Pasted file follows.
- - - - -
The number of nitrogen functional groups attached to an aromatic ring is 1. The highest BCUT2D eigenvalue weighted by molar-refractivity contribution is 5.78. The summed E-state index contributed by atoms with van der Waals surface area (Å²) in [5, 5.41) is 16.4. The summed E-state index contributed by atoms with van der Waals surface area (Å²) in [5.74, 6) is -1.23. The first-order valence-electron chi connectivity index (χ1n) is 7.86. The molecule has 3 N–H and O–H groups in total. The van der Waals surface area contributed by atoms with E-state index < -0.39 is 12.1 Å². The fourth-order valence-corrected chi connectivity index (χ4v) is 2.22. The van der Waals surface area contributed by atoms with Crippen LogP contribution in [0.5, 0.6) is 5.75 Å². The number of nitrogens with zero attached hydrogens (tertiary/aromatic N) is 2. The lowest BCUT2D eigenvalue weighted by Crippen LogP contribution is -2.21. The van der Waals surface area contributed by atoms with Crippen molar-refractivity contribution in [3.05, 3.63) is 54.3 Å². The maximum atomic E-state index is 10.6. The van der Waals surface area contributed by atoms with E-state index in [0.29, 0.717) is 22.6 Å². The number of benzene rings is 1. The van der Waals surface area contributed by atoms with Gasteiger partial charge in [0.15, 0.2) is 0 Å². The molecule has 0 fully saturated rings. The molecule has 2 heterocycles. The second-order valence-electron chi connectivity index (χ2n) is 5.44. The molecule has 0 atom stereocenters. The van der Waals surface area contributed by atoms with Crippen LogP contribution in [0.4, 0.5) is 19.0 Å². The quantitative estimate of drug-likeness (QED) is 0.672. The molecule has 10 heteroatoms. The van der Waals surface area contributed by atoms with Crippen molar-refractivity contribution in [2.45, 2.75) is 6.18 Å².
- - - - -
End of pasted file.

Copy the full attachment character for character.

The number of nitrogen functional groups attached to an aromatic ring is 1. The highest BCUT2D eigenvalue weighted by molar-refractivity contribution is 5.78. The summed E-state index contributed by atoms with van der Waals surface area (Å²) in [5, 5.41) is 16.4. The summed E-state index contributed by atoms with van der Waals surface area (Å²) in [5.74, 6) is -1.23. The first-order valence-electron chi connectivity index (χ1n) is 7.86. The molecule has 3 N–H and O–H groups in total. The van der Waals surface area contributed by atoms with E-state index < -0.39 is 12.1 Å². The fourth-order valence-corrected chi connectivity index (χ4v) is 2.22. The van der Waals surface area contributed by atoms with Crippen LogP contribution in [0.5, 0.6) is 5.75 Å². The number of nitrogens with zero attached hydrogens (tertiary/aromatic N) is 2. The lowest BCUT2D eigenvalue weighted by Crippen LogP contribution is -2.21. The van der Waals surface area contributed by atoms with Crippen molar-refractivity contribution in [3.05, 3.63) is 54.3 Å². The maximum atomic E-state index is 10.6. The van der Waals surface area contributed by atoms with E-state index in [0.29, 0.717) is 22.6 Å². The number of benzene rings is 1. The van der Waals surface area contributed by atoms with Gasteiger partial charge in [0.15, 0.2) is 0 Å². The molecule has 0 fully saturated rings. The molecule has 2 heterocycles. The second-order valence-electron chi connectivity index (χ2n) is 5.44. The molecule has 0 atom stereocenters. The van der Waals surface area contributed by atoms with Crippen LogP contribution in [0.4, 0.5) is 19.0 Å². The quantitative estimate of drug-likeness (QED) is 0.672. The molecule has 10 heteroatoms. The van der Waals surface area contributed by atoms with Crippen molar-refractivity contribution in [2.45, 2.75) is 6.18 Å².